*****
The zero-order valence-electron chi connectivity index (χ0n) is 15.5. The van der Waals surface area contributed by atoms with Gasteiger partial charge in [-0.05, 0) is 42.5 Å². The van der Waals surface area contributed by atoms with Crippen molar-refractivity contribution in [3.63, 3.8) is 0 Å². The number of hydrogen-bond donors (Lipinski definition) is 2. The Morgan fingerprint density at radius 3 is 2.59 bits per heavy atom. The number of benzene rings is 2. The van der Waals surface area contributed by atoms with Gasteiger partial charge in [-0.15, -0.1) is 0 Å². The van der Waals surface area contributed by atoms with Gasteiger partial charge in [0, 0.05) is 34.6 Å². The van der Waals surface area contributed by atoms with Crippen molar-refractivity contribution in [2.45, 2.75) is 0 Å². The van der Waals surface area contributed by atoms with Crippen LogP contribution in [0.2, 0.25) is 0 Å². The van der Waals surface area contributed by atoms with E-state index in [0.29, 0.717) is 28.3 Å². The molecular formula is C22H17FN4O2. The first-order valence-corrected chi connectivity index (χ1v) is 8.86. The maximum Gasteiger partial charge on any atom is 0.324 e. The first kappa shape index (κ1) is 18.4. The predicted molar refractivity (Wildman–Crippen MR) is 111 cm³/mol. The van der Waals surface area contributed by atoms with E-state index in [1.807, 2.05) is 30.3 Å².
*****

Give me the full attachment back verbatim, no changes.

The zero-order valence-electron chi connectivity index (χ0n) is 15.5. The van der Waals surface area contributed by atoms with Gasteiger partial charge in [-0.05, 0) is 42.5 Å². The van der Waals surface area contributed by atoms with Crippen molar-refractivity contribution in [3.63, 3.8) is 0 Å². The number of hydrogen-bond donors (Lipinski definition) is 2. The Morgan fingerprint density at radius 3 is 2.59 bits per heavy atom. The number of benzene rings is 2. The van der Waals surface area contributed by atoms with Gasteiger partial charge in [-0.15, -0.1) is 0 Å². The van der Waals surface area contributed by atoms with Gasteiger partial charge in [0, 0.05) is 34.6 Å². The van der Waals surface area contributed by atoms with Crippen molar-refractivity contribution in [2.45, 2.75) is 0 Å². The van der Waals surface area contributed by atoms with Crippen LogP contribution in [0.2, 0.25) is 0 Å². The van der Waals surface area contributed by atoms with E-state index in [0.29, 0.717) is 28.3 Å². The molecular formula is C22H17FN4O2. The first-order valence-corrected chi connectivity index (χ1v) is 8.86. The maximum Gasteiger partial charge on any atom is 0.324 e. The first kappa shape index (κ1) is 18.4. The predicted molar refractivity (Wildman–Crippen MR) is 111 cm³/mol. The van der Waals surface area contributed by atoms with E-state index in [1.807, 2.05) is 30.3 Å².